A Foundation for Expansion
In September 2007, Sinha attended the Darden School of Business at the University of Virginia to pursue a master's degree in business. While there, he met Charles "Chip" Ransler. Sinha, Ransler and Pandey formed Husk Power Systems to provide power to some 350 million rural villages in eastern India's "Rice Belt" where the villagers are "rice rich and power poor", according to Sinha.

"The way [Pandey] and I were thinking about it initially, was just to do maybe two or three [processor units] with the money we made in the U.S. and give back to our community [in India] and be happy with it," Sinha says. "But, when I went to school at Darden I talked to Chip and then we figured out that it actually could be initiated as a business; as it can be profitable and it can be expanded."

India has been particularly fertile ground for experimentation with renewable energy initiatives. The latest edition of Ernst & Young's renewable energy country attractiveness indices ranks India as the third most attractive market for renewable energy investment. "India's rise to third overall has been precipitated by excellent national and regional government support for both foreign and local investment in renewable technologies. Consequently, rapid growth is expected to continue in this market," the report states.

The report further notes that "installed renewables capacity in India-currently standing at 8GW (gigawatts)-is now expected to double every five years, and is forecast to reach 20 gigawatts by 2012, twice the government's target."

India is the world's sixth-largest energy consumer, using about 3 percent of the world's total energy per year. With a population of more than 1 billion people, it is the second most populous country in the world behind China.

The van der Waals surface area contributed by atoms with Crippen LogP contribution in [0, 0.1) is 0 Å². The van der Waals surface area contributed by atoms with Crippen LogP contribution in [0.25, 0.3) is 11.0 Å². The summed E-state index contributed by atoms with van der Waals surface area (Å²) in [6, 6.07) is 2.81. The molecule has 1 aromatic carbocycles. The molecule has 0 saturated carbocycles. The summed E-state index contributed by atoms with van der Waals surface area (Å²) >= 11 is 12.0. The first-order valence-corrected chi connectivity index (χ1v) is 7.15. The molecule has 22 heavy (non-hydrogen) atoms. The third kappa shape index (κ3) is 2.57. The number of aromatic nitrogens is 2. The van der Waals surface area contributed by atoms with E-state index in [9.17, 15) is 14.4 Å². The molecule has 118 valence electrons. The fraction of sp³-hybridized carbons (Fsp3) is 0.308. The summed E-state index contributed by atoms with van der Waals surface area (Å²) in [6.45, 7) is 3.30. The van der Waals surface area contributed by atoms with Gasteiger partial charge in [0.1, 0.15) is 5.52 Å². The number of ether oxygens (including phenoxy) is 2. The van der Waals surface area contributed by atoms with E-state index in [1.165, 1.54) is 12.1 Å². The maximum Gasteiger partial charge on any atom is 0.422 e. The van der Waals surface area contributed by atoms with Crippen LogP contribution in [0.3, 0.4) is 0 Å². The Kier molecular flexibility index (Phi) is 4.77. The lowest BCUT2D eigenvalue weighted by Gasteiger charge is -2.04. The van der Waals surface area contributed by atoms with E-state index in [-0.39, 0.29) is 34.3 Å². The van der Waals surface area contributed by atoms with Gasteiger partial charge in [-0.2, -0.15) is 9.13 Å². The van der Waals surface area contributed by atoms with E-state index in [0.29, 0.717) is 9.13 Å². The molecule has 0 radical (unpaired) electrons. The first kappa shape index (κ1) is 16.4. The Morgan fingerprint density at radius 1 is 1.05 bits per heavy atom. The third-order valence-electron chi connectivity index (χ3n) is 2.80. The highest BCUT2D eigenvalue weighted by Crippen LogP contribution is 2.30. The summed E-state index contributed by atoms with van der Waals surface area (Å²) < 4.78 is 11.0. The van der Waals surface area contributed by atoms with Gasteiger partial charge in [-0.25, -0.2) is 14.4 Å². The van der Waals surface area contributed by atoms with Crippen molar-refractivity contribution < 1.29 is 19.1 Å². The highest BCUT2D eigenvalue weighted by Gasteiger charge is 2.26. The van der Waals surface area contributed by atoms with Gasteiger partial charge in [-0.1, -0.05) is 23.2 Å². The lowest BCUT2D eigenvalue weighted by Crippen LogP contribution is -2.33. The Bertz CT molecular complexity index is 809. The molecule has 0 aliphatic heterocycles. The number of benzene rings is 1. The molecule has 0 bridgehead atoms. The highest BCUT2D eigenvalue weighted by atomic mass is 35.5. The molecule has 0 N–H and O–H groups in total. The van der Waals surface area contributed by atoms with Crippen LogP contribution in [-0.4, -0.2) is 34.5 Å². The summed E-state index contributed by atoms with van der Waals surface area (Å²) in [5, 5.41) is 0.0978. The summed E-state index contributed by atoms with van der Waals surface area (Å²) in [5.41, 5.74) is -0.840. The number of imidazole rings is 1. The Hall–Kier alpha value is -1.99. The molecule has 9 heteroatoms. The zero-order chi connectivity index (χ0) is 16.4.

So, what can we expect in the future from Husk Power Systems? Currently, there are four rice husk processing units installed in India. According to Ransler, Husk Power Systems intends to install 15 to 20 more units in villages this year and the company plans on installing 100 in 2009 and 2,500 by 2013. The lack of reliable electricity is one of the biggest obstacles to small business growth in rural India, so providing villages with rice-husk power can enable dozens of other small business ventures, Ransler explains.

Taking on Challenges
Although Sinha and Pandey were able to self-fund much of their business, Husk Power Systems must amass significantly more capital to expand its business. "We have gotten requests from different regions in India to expand [our business]," Sinha says. "We're not limited by customer demand. We are mostly limited by the funds we have. Once we get sufficient funds, we will be able to expand very quickly."

To showcase their business to American academia, Ransler and Sinha entered several prestigious college-level business competitions this year. In April, the two picked up a $10,000 check for winning Darden's annual business plan competition, and they were selected as one of 10 finalist teams among 245 entries from 23 countries in the Global Social Venture Competition hosted by the University of California, Berkeley. In May, Husk Power Systems won second prize at the 2008 Ignite Clean Energy competition at the Massachusetts Institute of Technology, where Ransler and Sinha competed for the $125,000 grand prize. Later that month, they took home $50,000 in prize money after topping the prestigious Social Innovation Competition at the University of Texas.